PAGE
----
October 10, 2017
There was a time when most shipping conferences included at least one presenter with a set of data pointing to a sustained increase in demand for commodities, goods and services well into the middle of this century and beyond.
From nearly a couple of decades in, the confidence in those assumptions looks shaky. Alongside potential disruption from technological advances, the rise of economic nationalism and changes in economic development mean that shipping can no longer rely on its position as globalisation’s silent servant.
Whereas before the financial crisis, a 1% rise in GDP growth meant a 2-3% increase in container shipping demand, the latter is now expressed in fractions rather than multiples.
Events such as the Brexit vote and the election of Donald Trump demonstrate the apparent willingness of administrations to use trade as a political tool while the longer term risk is that shipping demand will decline as 3-D printing becomes cheaper and more convenient.
However, just as with the arguments about the impact of other technologies in shipping, these positions bear much closer examination than they are often receiving.
As Jan Hoffmann, Chief of the Trade Logistics Branch at UNCTAD pointed out to the ICS annual conference during London International Shipping Week, the liberalisation of the maritime sector is in general positive for economic development and the job is far from finished.
“The obstacles to trade growth are not so much tariffs or quotas but efficiency, shipping port and transport connectivity, which can impact the cost of moving goods. The information on which decisions are based is poor,” he said, adding that so far the effects of ‘America First’ and other policies had been limited.
“All WTO members, including the US, have so far refrained from enacting big protectionist trade barriers and my personal view is that the negative impact [of the policy] has not as bad as we might have feared.”
Director General of the Danish Maritime Authority Andreas Nordseth struck a more cautious tone about the ability to maintain free trade as countries sought to bolster their individual positions. In addition to buying and selling of goods, there is a need to promote fair competition in maritime services, he said.
“In those countries that have realised maritime can be an important driver for growth, governments are drawing up strategies which look positive, but we also see an increase economic nationalism. Combine the two and you have a recipe for cargo reservation and protectionism that could hamper trade.”
Protectionism comes in many forms, he added, in particular the uneven implementation and enforcement of regulation that could result in distortion of a kind to which shipping would find it hard to react.
For Svein Steimler, COO NYK Europe and ICS Board member for Japanese Shipowners, the focus on the US trade ignored a far bigger shift: China’s stated aim to have 50% of its imports and exports carried on China owned and flagged vessels. “There is nothing wrong with that, but it is a completely different position to the US, they have the shipbuilding capacity, the funds and the ability to do what they say. It’s a concern, but we will adapt, we have always managed to adapt.”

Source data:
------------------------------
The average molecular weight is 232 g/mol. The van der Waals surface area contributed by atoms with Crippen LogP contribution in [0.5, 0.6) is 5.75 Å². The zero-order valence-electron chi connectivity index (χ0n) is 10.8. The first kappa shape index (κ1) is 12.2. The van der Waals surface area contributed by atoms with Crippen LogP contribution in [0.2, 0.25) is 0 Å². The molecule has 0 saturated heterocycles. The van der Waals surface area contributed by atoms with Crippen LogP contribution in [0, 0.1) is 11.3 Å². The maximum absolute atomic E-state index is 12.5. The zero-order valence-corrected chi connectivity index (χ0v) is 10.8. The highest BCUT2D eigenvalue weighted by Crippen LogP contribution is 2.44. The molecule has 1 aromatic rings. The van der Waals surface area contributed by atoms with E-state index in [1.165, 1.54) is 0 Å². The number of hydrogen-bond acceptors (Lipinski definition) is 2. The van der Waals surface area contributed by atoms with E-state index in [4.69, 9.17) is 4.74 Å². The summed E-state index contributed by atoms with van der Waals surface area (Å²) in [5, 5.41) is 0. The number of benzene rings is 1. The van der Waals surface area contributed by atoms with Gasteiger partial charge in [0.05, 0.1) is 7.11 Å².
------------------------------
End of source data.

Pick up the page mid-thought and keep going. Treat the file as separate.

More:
Frans Waals, Editor of DynaLiners agreed, but for different reasons. Trade would always seek market efficiencies, even when more business was done with bits and bytes and in steel he said. The starting points and destinations change but it everything has to come from somewhere and that distribution pattern is wide.
“In the example of the US seeking to bring back car manufacturing, only 10% of the value is in assembly, while 90% is in the components which can be produced anywhere. It would not make sense to try and bring all that back and make it almost impossible to compete because products would be too expensive,” he explained.
Instead he said the trend for container lines at least is more consolidation. “If they don’t consolidate they will go bankrupt. Some are well governed even where the balance sheet is a black box, others hesitate to co-operate and fail,” he said. He reckoned there are still too many players – the wait for consolidation among the Japanese lines has been particularly long – but they will be unable to invest unless they do.
In the bulk trades there remains a very strong correlation with GDP growth and the upending of some trade patterns has not been all bad for the market. For example the resurgence of US crude oil production and the lifting of the export ban has helped to stimulate demand.
It remains a market of two halves – trading versus asset play – but Henry Curra, Global Head of Research at Braemar ACM Shipbroking noted a third sector emerging. Following on from a period of consolidation of freight players and in control and management of ships, he sees much more active participation from industrial players.
This is partly driven by a change in accounting rules from 2019 in which all assets on timecharter will transfer to the charterer’s balance sheet. “That takes away the incentive of big charterers to use third party providers and instead incentivise them to derive the benefits from new technology. We will see more control and asset ownership shifting to cargo owners.”
Whether or not this leads to a return to the ‘industrial shipping’ concept favoured by some commentators, he had a salutary reminder for the industry. “As use of technology grows in importance, we could start to see bulk shipping become more about logistics than trading, but [at the moment] bulk shipping is a commodity; you don’t get paid more for being a good player or doing something extra.”